"Long before it's in the papers"
May 27, 2015


For homely men, a pass—but less room for error

May 27, 2015
Courtesy of Springer Journals
and World Science staff

Wom­en don’t mind a homely ma­n, but woe to that man if he does some­thing wrong—he has less room for er­ror than a hand­some fel­low, a new study sug­gests.

The findings by Jer­e­my Gib­son and Jon­a­than Go­re of the East­ern Ken­tucky Uni­vers­ity are pub­lished in the re­search jour­nal Gen­der Is­sues. The re­sults al­so ech­o ear­li­er find­ings in­di­cat­ing less at­trac­tive men re­ceive harsher sen­tences in court, they added.

Learn­ing how some­one can make a pos­i­tive first im­pres­sion is an im­por­tant field of stu­dy, be­cause of its role in form­ing rela­t­ion­ships, Gib­son and Go­re said. It’s of­ten based on phys­i­cal ap­pear­ance and wheth­er some­one sticks to so­cial norms or not. Such im­pres­sions are made in a flash, but are not al­ways cor­rect.

In what is called the “ha­lo ef­fec­t,” peo­ple warm up to oth­ers with pos­i­tive char­ac­ter­is­tics, such as hand­someness, Gib­son and Go­re said. The “dev­il ef­fect” or “nega­tive ha­lo ef­fect” comes in­to play when peo­ple as­sume that oth­ers pos­sess so-called “bad” char­ac­ter­is­tics, such as un­at­trac­tiveness.

Gib­son and Go­re pre­sented 170 col­lege wom­en with pho­tos of men. Two male faces—one at­trac­tive, the oth­er not—bear­ing si­m­i­lar fea­tures were paired in two writ­ten sce­nar­i­os. In the one, the man com­mit­ted a ma­jor so­cial no-no, in the oth­er not.

The re­search­ers found that wheth­er a man trans­gressed a so­cial norm was a much great­er put-off than wheth­er he was un­at­trac­tive. Nor­mally wom­en don’t feel dif­fer­ently to­wards a homely man who toes the line, they ar­gued. But if that same ugly duck­ling trans­gresses the bound­aries of right or wrong, a mag­ni­fied or “dou­ble” dev­il ef­fect comes in­to play. He is then viewed in an ex­tremely neg­a­tive light, much more so than would have been the case if he were hand­some.

‘His un­at­trac­tiveness is OK un­til he mis­be­haves,” said Gib­son.

The ha­lo and dev­il ef­fect of­ten comes in­to play when peo­ple view oth­ers’ pro­files on on­line dat­ing sites, the re­search­ers added. Based on their re­sults, Gib­son and Go­re be­lieve that un­at­trac­tive men who pro­vide un­usu­al or alarm­ing in­forma­t­ion in their pro­files may not re­ceive a sec­ond glance from wom­en. This will not be the case for an Ado­nis post­ing the same in­forma­t­ion, or un­at­trac­tive ones who do not vi­o­late these norms.

In the ju­di­cial sys­tem, Go­re not­ed, un­at­trac­tive de­fen­dants are al­so known to re­ceive more se­vere penal­ties than more at­trac­tive ones, even if they com­mit­ted the same crime.

“A man who stands tri­al has al­ready shown him­self to have vi­o­lated so­cial norms in one way or anoth­er. If he is al­so un­at­trac­tive, the mag­ni­fied dev­il ef­fect may re­sult in a larg­er fi­ne or sen­tence, as it could in­flu­ence how neg­a­tively ju­rors view him and, as a re­sult, the de­gree to which they be­lieve him guilty of the crime,” he said.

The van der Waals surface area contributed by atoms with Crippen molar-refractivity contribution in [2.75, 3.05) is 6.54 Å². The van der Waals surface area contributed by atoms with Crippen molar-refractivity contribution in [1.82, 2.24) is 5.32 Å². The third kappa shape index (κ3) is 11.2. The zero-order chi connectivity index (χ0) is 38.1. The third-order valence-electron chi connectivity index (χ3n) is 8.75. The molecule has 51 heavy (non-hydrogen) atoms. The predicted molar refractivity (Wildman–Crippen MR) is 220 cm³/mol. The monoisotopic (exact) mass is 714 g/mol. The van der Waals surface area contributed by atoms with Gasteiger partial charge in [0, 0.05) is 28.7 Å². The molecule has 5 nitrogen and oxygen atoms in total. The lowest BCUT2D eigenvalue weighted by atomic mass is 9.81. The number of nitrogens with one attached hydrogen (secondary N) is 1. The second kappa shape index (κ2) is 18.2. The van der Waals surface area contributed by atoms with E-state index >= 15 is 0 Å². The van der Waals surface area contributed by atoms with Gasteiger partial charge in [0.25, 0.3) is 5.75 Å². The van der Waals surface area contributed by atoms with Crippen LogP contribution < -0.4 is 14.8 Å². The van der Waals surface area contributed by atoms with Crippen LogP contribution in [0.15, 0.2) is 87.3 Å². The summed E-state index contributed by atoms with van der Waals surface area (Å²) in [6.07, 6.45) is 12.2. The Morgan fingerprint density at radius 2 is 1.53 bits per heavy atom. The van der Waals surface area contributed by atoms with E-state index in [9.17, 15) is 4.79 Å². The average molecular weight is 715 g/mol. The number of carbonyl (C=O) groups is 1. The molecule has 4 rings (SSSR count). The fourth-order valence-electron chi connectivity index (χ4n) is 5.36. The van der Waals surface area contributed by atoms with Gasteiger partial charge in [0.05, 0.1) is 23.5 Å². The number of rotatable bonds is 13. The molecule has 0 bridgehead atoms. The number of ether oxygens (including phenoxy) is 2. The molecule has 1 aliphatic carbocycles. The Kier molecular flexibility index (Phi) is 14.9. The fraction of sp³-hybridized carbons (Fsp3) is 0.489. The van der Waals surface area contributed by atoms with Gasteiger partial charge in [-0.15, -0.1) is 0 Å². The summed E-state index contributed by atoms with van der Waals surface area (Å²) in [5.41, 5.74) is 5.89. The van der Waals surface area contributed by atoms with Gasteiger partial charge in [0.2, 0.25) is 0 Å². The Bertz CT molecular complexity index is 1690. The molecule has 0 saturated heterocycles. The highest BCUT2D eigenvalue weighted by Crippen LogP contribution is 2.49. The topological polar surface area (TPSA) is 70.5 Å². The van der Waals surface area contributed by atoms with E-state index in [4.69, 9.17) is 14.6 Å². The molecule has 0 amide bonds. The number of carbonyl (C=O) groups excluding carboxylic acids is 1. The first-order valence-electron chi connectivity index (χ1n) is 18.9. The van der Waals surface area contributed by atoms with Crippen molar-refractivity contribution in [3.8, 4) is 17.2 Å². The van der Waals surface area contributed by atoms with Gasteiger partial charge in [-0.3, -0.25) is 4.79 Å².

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Women don’t mind a homely man, but woe to that man if he crosses a line—he has less room for error than a handsome fellow, a new study suggests. The research by Jeremy Gibson and Jonathan Gore of the Eastern Kentucky University is published in the research journal Gender Issues. The results also echo earlier findings indicating less attractive men receive harsher sentences in court, they added. Learning how someone can make a positive first impression is an important field of study, because of its role in forming relationships, Gibson and Gore said. It’s often based on physical appearance and whether someone sticks to social norms or not. Such impressions are made in a flash, but are not always correct. In what is called the “halo effect,” people warm up to others with positive characteristics, such as handsomeness, Gibson and Gore said. The “devil effect” or “negative halo effect” comes into play when people assume that others possess so-called “bad” characteristics, such as unattractiveness. Gibson and Gore presented 170 college women with photos of men along with some written information. Two male faces—one attractive, the other not—bearing similar features were paired in two written scenarios. In the one, the man committed a major social no-no, in the other not. The researchers found that whether a man transgressed a social norm was a much greater put-off than whether he was unattractive. Normally women don’t feel differently towards a homely man who toes the line, they argued. But if that same ugly duckling transgresses the boundaries of right or wrong, a magnified or “double” devil effect comes into play. He is then viewed in an extremely negative light, much more so than would have been the case if he were handsome. ‘His unattractiveness is OK until he misbehaves,” said Gibson. The halo and devil effect often comes into play when people view others’ profiles on online dating sites, the researchers added. Based on their results, Gibson and Gore believe that unattractive men who provide unusual or alarming information in their profiles may not receive a second glance from women. This will not be the case for an Adonis posting the same information, or unattractive ones who do not violate these norms. In the judicial system, Gore noted, unattractive defendants are also known to receive more severe penalties than more attractive ones, even if they committed the same crime. “A man who stands trial has already shown himself to have violated social norms in one way or another. If he is also unattractive, the magnified devil effect may result in a larger fine or sentence, as it could influence how negatively jurors view him and, as a result, the degree to which they believe him guilty of the crime,” he said.